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Edgewater Improves Bike Lanes And Cracks Down On Sidewalk Bicyclists

The Edgewater neighborhood is one that serves as an entry point to the lake path, Lake Shore Drive, and the north neighborhoods of the city. While our city has been listed as number 5 of America’s best bike cities, it doesn’t mean biking around the city is accessible and safe for all and we still have some work ahead of us in order to make biking safer for riders, drivers, and pedestrians.  The need for more bicycle lanes is immanent, even more so in Edgewater due to traffic and our unique location. As public transportation continues to underwhelm and traffic congestion builds, the city has to make quite an effort to encourage city-dwellers to ride bikes as a way of commuting to their destinations.

bikepath2 Alderman Harry Osterman and his staff at the 48th Ward have spent the last few years working in collaboration with CDOT to improve the bike lanes and make specific areas safer for people biking, driving, or walking to get to their destination. “Getting new signage, new pavement markings and finding funding to repaint have been a huge priority for our office. We are using positive reinforcement with the new bike systems in place to encourage people to ride in the designated lanes. So far, we have heard less complaints this summer than in summers past from pedestrians walking along Sheridan,” comments Sara Dinges Assistant to the Aldmeran, Economic Development and Communications.

In the last few weeks they have…

  • Repainted the north and south bike lanes on Kenmore and Winthrop all the way from Ardmore to Devon.
  • Added visible stencils on Sheridan’s sidewalks encouraging riders to ride on bike lanes that are parallel to Sheridan, rather than riding on the sidewalk.
  • Adopted a system found in Portland and Seattle implementing new green rectangular markings that show bike friendly areas and the path direction (Devon/Winthrop and Ardmore/Sheridan).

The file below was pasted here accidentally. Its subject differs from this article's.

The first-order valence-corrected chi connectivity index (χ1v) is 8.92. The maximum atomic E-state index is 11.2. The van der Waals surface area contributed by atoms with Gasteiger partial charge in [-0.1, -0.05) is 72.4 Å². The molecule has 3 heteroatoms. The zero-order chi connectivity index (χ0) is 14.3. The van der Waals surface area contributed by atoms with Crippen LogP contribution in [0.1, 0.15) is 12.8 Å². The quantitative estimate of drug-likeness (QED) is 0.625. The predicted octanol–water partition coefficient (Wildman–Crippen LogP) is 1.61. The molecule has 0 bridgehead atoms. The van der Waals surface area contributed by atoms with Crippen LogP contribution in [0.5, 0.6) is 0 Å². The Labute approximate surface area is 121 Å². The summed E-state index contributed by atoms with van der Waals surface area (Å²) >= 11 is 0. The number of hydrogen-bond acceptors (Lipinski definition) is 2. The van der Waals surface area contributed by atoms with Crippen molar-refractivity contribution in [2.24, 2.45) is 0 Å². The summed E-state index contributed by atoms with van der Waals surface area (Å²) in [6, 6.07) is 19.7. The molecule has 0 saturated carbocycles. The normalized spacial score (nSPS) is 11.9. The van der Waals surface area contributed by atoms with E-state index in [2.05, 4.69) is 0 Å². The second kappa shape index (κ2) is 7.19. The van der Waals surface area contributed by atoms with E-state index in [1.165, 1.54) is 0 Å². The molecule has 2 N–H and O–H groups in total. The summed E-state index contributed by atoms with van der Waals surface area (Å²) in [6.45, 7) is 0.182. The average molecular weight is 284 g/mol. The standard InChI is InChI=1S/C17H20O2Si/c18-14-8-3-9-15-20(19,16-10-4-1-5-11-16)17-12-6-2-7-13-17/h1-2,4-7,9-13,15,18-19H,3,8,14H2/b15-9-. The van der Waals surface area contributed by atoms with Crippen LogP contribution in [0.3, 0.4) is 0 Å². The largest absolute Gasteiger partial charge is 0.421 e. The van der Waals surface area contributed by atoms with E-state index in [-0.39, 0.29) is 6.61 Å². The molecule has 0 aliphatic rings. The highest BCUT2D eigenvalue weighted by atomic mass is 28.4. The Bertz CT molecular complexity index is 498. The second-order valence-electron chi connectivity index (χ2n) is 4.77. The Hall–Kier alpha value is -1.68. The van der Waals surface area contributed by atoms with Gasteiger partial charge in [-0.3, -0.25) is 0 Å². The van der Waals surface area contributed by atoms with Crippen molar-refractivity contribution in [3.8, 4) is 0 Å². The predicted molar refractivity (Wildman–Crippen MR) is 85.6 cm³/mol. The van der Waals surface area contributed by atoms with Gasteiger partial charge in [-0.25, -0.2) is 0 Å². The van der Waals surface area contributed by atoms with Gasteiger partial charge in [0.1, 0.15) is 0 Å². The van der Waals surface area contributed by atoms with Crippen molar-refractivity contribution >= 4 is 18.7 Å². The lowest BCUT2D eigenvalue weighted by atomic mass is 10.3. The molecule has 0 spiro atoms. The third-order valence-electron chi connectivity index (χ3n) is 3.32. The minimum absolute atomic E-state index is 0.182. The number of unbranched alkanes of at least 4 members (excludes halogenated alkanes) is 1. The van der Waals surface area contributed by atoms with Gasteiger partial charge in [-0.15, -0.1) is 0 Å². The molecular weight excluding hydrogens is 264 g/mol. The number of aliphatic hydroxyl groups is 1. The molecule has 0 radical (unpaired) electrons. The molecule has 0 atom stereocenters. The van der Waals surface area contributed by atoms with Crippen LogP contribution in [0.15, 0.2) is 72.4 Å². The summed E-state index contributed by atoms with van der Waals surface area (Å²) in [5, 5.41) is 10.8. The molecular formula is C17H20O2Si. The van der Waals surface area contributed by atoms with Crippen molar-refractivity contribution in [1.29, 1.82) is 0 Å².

Both CDOT and the Alderman hope that with these newly defined paths, bikers will be encouraged to ride on the designated bike paths rather than riding on the sidewalks, which is dangerous for all. While there aren’t ‘bike police’, CDOT has ‘bike ambassadors’ that come out every couple of weeks to to do positive community outreach with bikers on how to ride safely.

The Alderman’s office is warning that police will be cracking down on those bikes riding on the sidewalk (especially along Sheridan Ave). Between Hollywood and Devon on Sheridan, “No Bicycles On Sidewalk” signs have been painted on the cement. In addition, last year Alderman Harry Osterman introduced a bill to increase fines for those riders who choose to ignore the bicycle ban. That billed passed and raised the fines from $50 to $200. CDOT ambassadors have handed out a few warnings since the beginning of summer but in the following weeks they will be accompanied by police to issue tickets. The good news is that the number of bikers on the sidewalks has dropped drastically.

 


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